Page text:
Bigger sections will result in bigger loops, and you can choose the size based on your preference and the size of your frame. I like to use 12″. You will want to make sure each section is the same size, but there is no need to actually measure it as you go. You can have a ruler handy — placed right under your frame — to use as a guide.
Continue all the way around the outside edge, using every pipe cleaner. Don’t worry about how the loops are looking at this point, you are going to fluff them into shape when you’re all done.
If You’re Using 2 Colors Of Deco Mesh…
You’ll want to make one more loop on the outside edge, using your first twisted pipe cleaner to hold down this last one as well. It will be very tight when you twist, but you can do it! Cut off a 6″ tail of mesh. Turn the frame over, looking at the backside. Your two 6″ tails should be close together… tie them into a knot. The mesh won’t allow for a super tight knot, so just do the best you can. Then tuck the edges under the wires of the frame.
Begin with your second color on the inside loop — starting and finishing the same as before. If you are continuing with the same color to the inside loop, move in the same direction around the frame to the next pipe cleaner on the inside edge. Use about 2″ more on this loop only, as it will have to cover a bit more of the frame. Go back to the original amount of mesh as you continue around the frame. Finish off the inside loop just the same as the outside loop, tying your 6″ tails in a knot on the back. And you’re nearly done!
Back on the front of the wire frame, pull and twist the loops of deco mesh so they form an even appearance all the way around. It will help to hold one outer loop and one inner loop and pull them together in opposing directions (outer loop pull towards the inside of the frame; inner loop pull towards the outside). This will also help to cover the pipe cleaners. When you’re done, look to see if any part of the wire frame or any pipe cleaners are exposed. If so, tug again on the loops in that area until everything is covered.
Adding Embellishments To A Deco Mesh Wreath
You can now decorate the frame anyway you like!
For my Easter wreath I used eggs, chicks, and a white bunny that I found at the dollar store. As you can see, I started out with several embellishment options and decided not to use the carrots or green grass.
The eggs have a bow on them, and I hooked a loop through a pipe cleaner and twisted it closed. This is why you always want to twist in the same direction, so you won’t accidentally untwist your earlier twist!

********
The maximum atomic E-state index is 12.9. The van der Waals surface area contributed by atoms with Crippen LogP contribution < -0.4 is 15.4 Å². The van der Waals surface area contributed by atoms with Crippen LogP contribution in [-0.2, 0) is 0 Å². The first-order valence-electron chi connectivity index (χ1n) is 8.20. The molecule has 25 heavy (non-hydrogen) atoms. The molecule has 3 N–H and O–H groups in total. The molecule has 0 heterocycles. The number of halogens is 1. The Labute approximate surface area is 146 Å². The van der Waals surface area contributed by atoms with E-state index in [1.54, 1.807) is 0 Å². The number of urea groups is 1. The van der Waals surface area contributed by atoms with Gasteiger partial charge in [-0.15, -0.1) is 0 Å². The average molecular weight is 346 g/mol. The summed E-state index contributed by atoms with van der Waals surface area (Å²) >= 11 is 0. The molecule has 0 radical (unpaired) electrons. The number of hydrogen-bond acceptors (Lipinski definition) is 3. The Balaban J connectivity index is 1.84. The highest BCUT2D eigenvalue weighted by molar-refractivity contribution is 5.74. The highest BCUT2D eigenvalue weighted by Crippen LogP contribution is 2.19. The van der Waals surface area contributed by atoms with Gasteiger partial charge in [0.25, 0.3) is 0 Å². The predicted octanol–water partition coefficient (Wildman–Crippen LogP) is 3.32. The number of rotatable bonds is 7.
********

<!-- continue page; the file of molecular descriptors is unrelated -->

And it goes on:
I tucked the feet of the little chick into the mesh and secured it with a dollop of hot glue.
Also from the dollar store, I made a bow from 3 feet of 2/2.5″ ribbon using these tutorials:
To attach the bunny, I used half of a pipe cleaner to form a tight loop around the bunny’s neck. Twist one end of a pipe cleaner around the back of the loop, and hang the other end from the top of your frame. Play with it until the bunny is hanging in a good place, and then twist the other end onto the frame. It will swing freely when you’re holding the frame, but it will lie flat when you hang it on the wall.
Speaking of hanging your wreath on the wall… use half of a pipe cleaner to create a twisted loop on top of the frame for hanging on a wreath hanger or nail.
Other decorations that could be used as embellishments on deco mesh wreaths:
- any decorative pick (hearts, swirls)
- wooden letters or figures
- stuffed animals
- jingle bells
- mesh tubing
- sports items
Be creative and use anything you can find at the craft store or from your own craft stash.
You can always hot glue a pipe cleaner to the back side of ANYTHING and twist it onto the wreath.
Here are some helpful tips that will come in handy when you’re making deco mesh wreaths:
- How To Finish Off The Back Of A Deco Mesh Wreath
- Tips For Making A Deco Mesh Wreath On The Cheap
- How To Make A Curly Deco Mesh Wreath
Unique Themes & Ideas For Deco Mesh Wreaths
As stated earlier, deco mesh wreaths can be made as holiday door decorations for any holiday or special event.
Here are 2 others that I made recently:
Here are some unique deco mesh wreath ideas to get you thinking…
Patriotic wreath… for 4th of July or Memorial Day
Sports team wreath… enjoy each sport season supporting your favorite team
Giant googly eyes wreath… great for Halloween
Candy cane wreath… for Christmas
New Year’s wreath… all types of party favors work great in this wreath.
Valentine’s Day wreath… try a heart shaped deco mesh wreath!
Beach theme wreath… for the summer months
Autumn or Fall wreath… for Thanksgiving
Birthday wreath… to celebrate someone’s special day
Spring or floral wreath… for springtime
Gingerbread man wreath… for winter or Christmas (extra cool with burlap mesh!)
Christmas tree… not actually a wreath, but an actual Christmas tree
Disney theme wreath… based on your favorite Disney characters
I don't buy greeting cards or holiday cards anymore — I make my own! I also do some rubber stamping and scrapbooking. But mostly I enjoy creating handmade, one-of-a-kind cards. I’ve been an avid crafter for most of my adult life. My crafting addiction started with cross-stitching, then moved on to wearable art, projects with painted wood, fabric crafts, and then paper crafts — which has transformed primarily into card making. I also make the occasional wreath, snowglobe, and other holiday crafts.